SARAH: So there’s three of you?
ROSE: Three Doctors?
JACK: Oh, I can’t even tell you what I’m thinking right now.
Jack, we all know what you’re thinking of right now. You’re not exactly an opaque character, in this regard.
Dalek Kaan has been manipulating the time lines: in his trip into the Time Wars, he has seen what the Daleks have done, and he objects. He is working to the end of the Daleks, but he needs the Doctor to do it.
The Doctor won’t.
But the clone Doctor will. He reverses the power feeds, blowing each and every Dalek in the Crucible, in all the ships, into dust.
Oh, and the Doctor is not happy. Because he’s seeing himself re-commit the genocide that we know he committed. And Davros is left alone on his burning battleship: the Doctor wants to save him, but Davros refuses—he forces the Doctor to accept the fact of his genocide. And Dalek Kaan insists that one will still die.
The Doctor calls Torchwood, and he calls Luke and Mr Smith—but wait! What’s this? K9!
K9! Good dog, K9! I’ve been waiting all episode for you!
With the help of Torchwood and Mr Smith (and K9!)—but not Jackie, who’s not allowed to touch anything—the Doctor can fly Earth back home, towing it behind the TARDIS with the help of the rift.
A little silly? Perhaps.
Lovely music, though. And Ianto seems to be enjoying himself. And I like to see Ianto enjoying himself.
Plus, this is a bit of a break from the recapping, because we’re still ten minutes away from the end of the episode, and I’m already thoroughly confused about whether I’ve mentioned all the main points or not.
So Donna finally gets her cuddle from Captain Jack? I don’t know how I feel about the fact that Donna’s not just the only woman, not just the only human, but the only sentient being that Jack’s been reluctant to cuddle.
Back on Earth, Sarah’s off, to see to her teenage son.
Mickey’s off; he doesn’t want to go back to the parallel world.
Jack and Martha are off: Jack’s been deprived of his teleport, but hints at another possible career for Martha, other than UNIT.
Mickey’s not stupid, he says: his Gran’s dead, and he can see which way the wind’s blowing, so he’s off after Jack and Martha.
The Doctor, meanwhile, is back to Bad Wolf Bay: Jackie’s not thrilled about being in Norway, because she’ll have to get Pete to pick her up.
Rose doesn’t want to return to the parallel universe, but the Doctor says she has to, because the clone Doctor needs her. He, she says, is himself when he first met Rose, fresh from committing genocide and scarred by his war experience. The Doctor wants her to heal him, as she originally healed the original Doctor.
Rose is reluctant, but Donna points out the great gift that the Doctor is trying to give her: this Doctor has only one heart, so he will age and die as Rose does. He can spend the rest of his life with her.
Rose is still reluctant, but when the clone Doctor completes the sentence that the original Doctor never managed to finish in “Doomsday,” Rose grabs him and kisses him.
She still runs after the TARDIS when it leaves without her noticing, though.
I feel a little sorry for the clone Doctor—I think things are going to be a little difficult for him at first, with Rose or without her.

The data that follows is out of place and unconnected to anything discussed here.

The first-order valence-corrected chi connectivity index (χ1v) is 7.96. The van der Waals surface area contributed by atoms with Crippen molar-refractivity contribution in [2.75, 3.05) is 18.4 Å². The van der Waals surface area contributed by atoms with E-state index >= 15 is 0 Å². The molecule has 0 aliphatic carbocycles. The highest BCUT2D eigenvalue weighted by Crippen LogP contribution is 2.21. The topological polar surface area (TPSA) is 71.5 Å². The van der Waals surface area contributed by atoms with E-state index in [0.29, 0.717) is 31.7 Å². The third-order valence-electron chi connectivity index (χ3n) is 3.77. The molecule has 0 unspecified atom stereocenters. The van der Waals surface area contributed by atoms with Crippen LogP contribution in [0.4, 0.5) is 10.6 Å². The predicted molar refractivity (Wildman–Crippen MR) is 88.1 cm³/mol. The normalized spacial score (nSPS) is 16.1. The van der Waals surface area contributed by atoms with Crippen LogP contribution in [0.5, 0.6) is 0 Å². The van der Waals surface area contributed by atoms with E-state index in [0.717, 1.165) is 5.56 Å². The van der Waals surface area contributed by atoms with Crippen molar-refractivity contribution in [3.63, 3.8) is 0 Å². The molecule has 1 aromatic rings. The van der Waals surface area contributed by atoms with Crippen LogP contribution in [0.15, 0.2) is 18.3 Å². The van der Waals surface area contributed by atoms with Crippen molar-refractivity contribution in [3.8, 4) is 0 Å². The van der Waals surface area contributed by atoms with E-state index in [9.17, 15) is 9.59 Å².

Donna, on the other hand, is breaking down. Her brain can’t contain the effects of the human-Time Lord meta-crisis (I must go back and correct this), and the Doctor knows what’s happening.
Donna knows, too, but she doesn’t suspect the consequences.
Until right now. She knows what he’s going to do—she can see it in his face, and he apologises, but she’s crying and she’s begging him not to, and this scene breaks my heart, because he’s going to strip everything away from her, everything that makes her Donna.
He’s going to do what the humans did to the Ood.
Damn, I don’t want to watch this again.
And he does it.
And he takes the unconscious Donna back to her mother and her grandfather, stripped of every memory of the Doctor. And no one can ever mention it to her again, for the rest of her life. She can’t ever know what happened to her.
And Bernard Cribbens is weeping: he knows what this means. He knows that Donna grew and stretched while she was with the Doctor, and now that’s all gone.
I’ve said it before and I’ll say it again: this is the cruelest thing that the Doctor has ever done.
And I know Sylvia is trying to be supportive of Donna here—the whole “She’s my daughter” thing—but it breaks my heart to see that braying woman on the phone, not knowing who the Doctor is or what they did, and knowing she’s been dumped back into that suffocating life, with her hen-pecked grandfather who has to escape up the hill to be able to breathe and a mother who’s constantly berating and belittling her.
What Rose goes through—a parallel universe, sure, but with her mother, her formerly dead father, her ex-boyfriend, and a clone of her recent boyfriend—is nothing compared to this wholesale destruction of Donna.
Okay, I can see in his face that the Doctor feels the horror of what he’s done.
I say again: this is the cruelest thing you’ve ever done, Doctor. Ever.
(For those of you watching these as they air on the ABC, some of us had an enthusiastic conversation about this episode here. It was spoilerific, but no longer.)